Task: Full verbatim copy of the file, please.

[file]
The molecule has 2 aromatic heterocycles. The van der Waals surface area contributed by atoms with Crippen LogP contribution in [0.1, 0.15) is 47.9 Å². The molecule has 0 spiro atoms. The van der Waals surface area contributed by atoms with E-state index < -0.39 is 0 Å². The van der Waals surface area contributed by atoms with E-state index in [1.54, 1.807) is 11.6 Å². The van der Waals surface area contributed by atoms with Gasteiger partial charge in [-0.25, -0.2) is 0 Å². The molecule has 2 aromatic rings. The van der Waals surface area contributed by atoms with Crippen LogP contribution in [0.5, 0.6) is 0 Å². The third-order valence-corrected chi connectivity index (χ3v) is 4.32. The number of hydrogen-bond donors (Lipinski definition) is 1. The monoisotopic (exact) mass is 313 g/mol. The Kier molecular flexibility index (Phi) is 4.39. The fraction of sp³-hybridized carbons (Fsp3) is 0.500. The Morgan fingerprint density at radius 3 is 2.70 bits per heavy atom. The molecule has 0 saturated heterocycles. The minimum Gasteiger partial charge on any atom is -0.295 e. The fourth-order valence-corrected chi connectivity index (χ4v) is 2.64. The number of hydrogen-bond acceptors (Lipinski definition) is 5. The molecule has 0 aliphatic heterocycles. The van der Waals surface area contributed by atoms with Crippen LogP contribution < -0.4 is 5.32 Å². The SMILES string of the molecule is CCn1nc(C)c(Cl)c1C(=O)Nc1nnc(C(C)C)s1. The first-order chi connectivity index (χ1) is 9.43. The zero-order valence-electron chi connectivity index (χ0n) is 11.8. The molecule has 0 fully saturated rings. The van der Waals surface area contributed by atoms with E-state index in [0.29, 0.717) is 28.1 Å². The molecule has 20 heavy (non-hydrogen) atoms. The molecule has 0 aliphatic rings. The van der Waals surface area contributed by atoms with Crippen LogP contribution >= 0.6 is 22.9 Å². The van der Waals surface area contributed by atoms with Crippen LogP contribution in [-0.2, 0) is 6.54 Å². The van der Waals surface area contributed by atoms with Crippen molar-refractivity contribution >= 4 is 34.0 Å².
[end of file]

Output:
The molecule has 2 aromatic heterocycles. The van der Waals surface area contributed by atoms with Crippen LogP contribution in [0.1, 0.15) is 47.9 Å². The molecule has 0 spiro atoms. The van der Waals surface area contributed by atoms with E-state index < -0.39 is 0 Å². The van der Waals surface area contributed by atoms with E-state index in [1.54, 1.807) is 11.6 Å². The van der Waals surface area contributed by atoms with Gasteiger partial charge in [-0.25, -0.2) is 0 Å². The molecule has 2 aromatic rings. The van der Waals surface area contributed by atoms with Crippen LogP contribution in [0.5, 0.6) is 0 Å². The third-order valence-corrected chi connectivity index (χ3v) is 4.32. The number of hydrogen-bond donors (Lipinski definition) is 1. The monoisotopic (exact) mass is 313 g/mol. The Kier molecular flexibility index (Phi) is 4.39. The fraction of sp³-hybridized carbons (Fsp3) is 0.500. The Morgan fingerprint density at radius 3 is 2.70 bits per heavy atom. The molecule has 0 saturated heterocycles. The minimum Gasteiger partial charge on any atom is -0.295 e. The fourth-order valence-corrected chi connectivity index (χ4v) is 2.64. The number of hydrogen-bond acceptors (Lipinski definition) is 5. The molecule has 0 aliphatic heterocycles. The van der Waals surface area contributed by atoms with Crippen LogP contribution < -0.4 is 5.32 Å². The SMILES string of the molecule is CCn1nc(C)c(Cl)c1C(=O)Nc1nnc(C(C)C)s1. The first-order chi connectivity index (χ1) is 9.43. The zero-order valence-electron chi connectivity index (χ0n) is 11.8. The molecule has 0 fully saturated rings. The van der Waals surface area contributed by atoms with E-state index in [0.29, 0.717) is 28.1 Å². The molecule has 20 heavy (non-hydrogen) atoms. The molecule has 0 aliphatic rings. The van der Waals surface area contributed by atoms with Crippen LogP contribution >= 0.6 is 22.9 Å². The van der Waals surface area contributed by atoms with Crippen LogP contribution in [-0.2, 0) is 6.54 Å². The van der Waals surface area contributed by atoms with Crippen molar-refractivity contribution >= 4 is 34.0 Å².